Things Fall Apart Chapter 25 Summary

Instructor: J.R. Hudspeth

Jackie has taught college English and Critical Thinking and has a Master's degree in English Rhetoric and Composition

After the English colonizers that come to Nigeria settle in the village of Umuofia, there is tension between the local villagers and the colonizers. Okonkwo is one of the village leaders who tries to fight back against English colonization. The story of Okonkwo comes to an end in chapter twenty-five of 'Things Fall Apart.' Find out what happens to Okonkwo after the large meeting at which he ended the life of an English court messenger by reading this summary!

Previously in Things Fall Apart...

After numerous escalating conflicts with the English settlers, the Umuofians have a meeting to decide how to deal with the issue. The English believe that they are now the rightful rulers of the land, and Okonkwo desperately wants to declare war against the English and drive them off the land. He also wants revenge for being imprisoned and abused by the English. However, at the large meeting of the villages, a court messenger threatens the villagers and demands that the meeting end. Okonkwo kills the messenger in response. The villagers react to the messenger's death with fear, rather than the warlike rage Okonkwo wishes to inspire. Okonkwo knows then that his clan will not declare war against the English, and he simply leaves the meeting.

The Death of a Great Man

The English District Commissioner of the courts comes to Okonkwo's house backed by armed men, and plans to arrest him for killing the court messenger. When the Commissioner arrives, he finds a number of men in the compound, including Okonkwo's close friend Obierika. The Commissioner threatens the men with imprisonment unless they tell him where Okonkwo is. Obierika responds by saying that they will take the Commissioner and his men to Okonkwo, and they will need help when they do so.

The Commissioner is ignorant of the Umuofians and their culture, and furthermore, he disrespects how they live, act, and talk. However, he agrees to follow them, but threatens to have them shot if they have an ambush or other trick planned.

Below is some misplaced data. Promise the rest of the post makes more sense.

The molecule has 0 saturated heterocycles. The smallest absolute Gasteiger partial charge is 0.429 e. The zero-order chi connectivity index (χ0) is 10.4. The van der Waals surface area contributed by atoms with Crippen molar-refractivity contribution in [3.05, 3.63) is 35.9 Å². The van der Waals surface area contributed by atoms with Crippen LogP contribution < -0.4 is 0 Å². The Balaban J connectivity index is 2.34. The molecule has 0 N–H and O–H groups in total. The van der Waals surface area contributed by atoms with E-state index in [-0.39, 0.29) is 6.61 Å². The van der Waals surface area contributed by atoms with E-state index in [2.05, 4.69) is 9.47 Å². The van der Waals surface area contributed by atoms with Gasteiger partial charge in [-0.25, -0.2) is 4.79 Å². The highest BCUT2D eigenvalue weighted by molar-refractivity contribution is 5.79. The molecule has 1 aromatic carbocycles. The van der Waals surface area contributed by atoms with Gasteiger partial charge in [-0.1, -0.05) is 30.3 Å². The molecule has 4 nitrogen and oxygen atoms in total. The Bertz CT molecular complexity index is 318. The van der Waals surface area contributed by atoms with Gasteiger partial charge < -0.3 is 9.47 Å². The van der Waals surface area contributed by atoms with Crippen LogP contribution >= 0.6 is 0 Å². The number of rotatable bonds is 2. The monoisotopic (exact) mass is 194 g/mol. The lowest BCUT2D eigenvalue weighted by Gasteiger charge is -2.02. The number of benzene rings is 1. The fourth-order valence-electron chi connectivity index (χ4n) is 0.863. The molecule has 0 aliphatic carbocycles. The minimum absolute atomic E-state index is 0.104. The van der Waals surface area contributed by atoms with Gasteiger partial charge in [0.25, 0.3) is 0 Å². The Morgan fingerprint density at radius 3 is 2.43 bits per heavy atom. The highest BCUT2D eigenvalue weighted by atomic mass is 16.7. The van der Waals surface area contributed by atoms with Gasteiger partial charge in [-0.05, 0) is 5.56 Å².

Obierika and the Umuofians lead the Commissioner outside and around the back of the hut to a tree. Hanging from the tree is Okonkwo, who has taken his own life rather than be humiliated by the District Commissioner and his men.

Author Chinua Achebe ends the novel with the death of Okonkwo, who has ended his own life rather than face further humiliation at the hands of the English courts.
achebe

Obierika asks for the Commissioner's help to cut down and bury Okonkwo's body. When the Commissioner asks why the Umuofians can't do it themselves, Obierika explains that it is against their customs. The Umuofians believe that the bodies of suicide victims are evil and unclean and they must be buried by strangers. He explains that they cannot bury the body, but that they will pay the English to do it. Once Okonkwo is buried, they can then use ritual sacrifices to cleanse the land on which Okonkwo's death occurred.

The End of Umuofia

After making arrangements for Okonkwo's burial, Obierika angrily accuses the District Commissioner of causing a great man to take his own life. The Englishmen do not care. The Commissioner simply tells his men to take Okonkwo's body down from the tree and bring everyone present to court to deal with the aftermath of Okonkwo's death.

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